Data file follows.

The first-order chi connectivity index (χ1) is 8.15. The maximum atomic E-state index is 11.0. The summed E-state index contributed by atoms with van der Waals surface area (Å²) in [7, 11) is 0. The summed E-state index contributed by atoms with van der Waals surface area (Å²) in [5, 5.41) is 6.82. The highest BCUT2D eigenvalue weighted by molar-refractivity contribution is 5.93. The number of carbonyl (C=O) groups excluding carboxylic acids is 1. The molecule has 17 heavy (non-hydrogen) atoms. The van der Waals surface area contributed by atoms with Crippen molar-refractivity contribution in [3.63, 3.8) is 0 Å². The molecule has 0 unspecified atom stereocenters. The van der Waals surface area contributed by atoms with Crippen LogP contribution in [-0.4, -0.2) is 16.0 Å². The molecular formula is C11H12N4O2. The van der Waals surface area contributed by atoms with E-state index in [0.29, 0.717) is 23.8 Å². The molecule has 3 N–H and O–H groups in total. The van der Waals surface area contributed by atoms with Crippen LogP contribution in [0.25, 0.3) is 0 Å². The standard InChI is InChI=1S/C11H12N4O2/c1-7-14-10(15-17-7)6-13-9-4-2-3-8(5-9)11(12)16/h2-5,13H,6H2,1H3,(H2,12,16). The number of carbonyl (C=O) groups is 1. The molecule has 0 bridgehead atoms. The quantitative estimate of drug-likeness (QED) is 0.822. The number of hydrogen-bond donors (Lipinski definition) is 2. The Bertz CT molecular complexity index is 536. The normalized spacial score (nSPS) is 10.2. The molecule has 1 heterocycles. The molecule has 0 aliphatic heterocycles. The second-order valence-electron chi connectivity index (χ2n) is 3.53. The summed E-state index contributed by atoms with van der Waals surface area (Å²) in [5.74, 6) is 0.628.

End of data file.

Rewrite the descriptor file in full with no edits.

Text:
The first-order chi connectivity index (χ1) is 8.15. The maximum atomic E-state index is 11.0. The summed E-state index contributed by atoms with van der Waals surface area (Å²) in [7, 11) is 0. The summed E-state index contributed by atoms with van der Waals surface area (Å²) in [5, 5.41) is 6.82. The highest BCUT2D eigenvalue weighted by molar-refractivity contribution is 5.93. The number of carbonyl (C=O) groups excluding carboxylic acids is 1. The molecule has 17 heavy (non-hydrogen) atoms. The van der Waals surface area contributed by atoms with Crippen molar-refractivity contribution in [3.63, 3.8) is 0 Å². The molecule has 0 unspecified atom stereocenters. The van der Waals surface area contributed by atoms with Crippen LogP contribution in [-0.4, -0.2) is 16.0 Å². The molecular formula is C11H12N4O2. The van der Waals surface area contributed by atoms with E-state index in [0.29, 0.717) is 23.8 Å². The molecule has 3 N–H and O–H groups in total. The van der Waals surface area contributed by atoms with Crippen LogP contribution in [0.25, 0.3) is 0 Å². The standard InChI is InChI=1S/C11H12N4O2/c1-7-14-10(15-17-7)6-13-9-4-2-3-8(5-9)11(12)16/h2-5,13H,6H2,1H3,(H2,12,16). The number of carbonyl (C=O) groups is 1. The molecule has 0 bridgehead atoms. The quantitative estimate of drug-likeness (QED) is 0.822. The number of hydrogen-bond donors (Lipinski definition) is 2. The Bertz CT molecular complexity index is 536. The normalized spacial score (nSPS) is 10.2. The molecule has 1 heterocycles. The molecule has 0 aliphatic heterocycles. The second-order valence-electron chi connectivity index (χ2n) is 3.53. The summed E-state index contributed by atoms with van der Waals surface area (Å²) in [5.74, 6) is 0.628.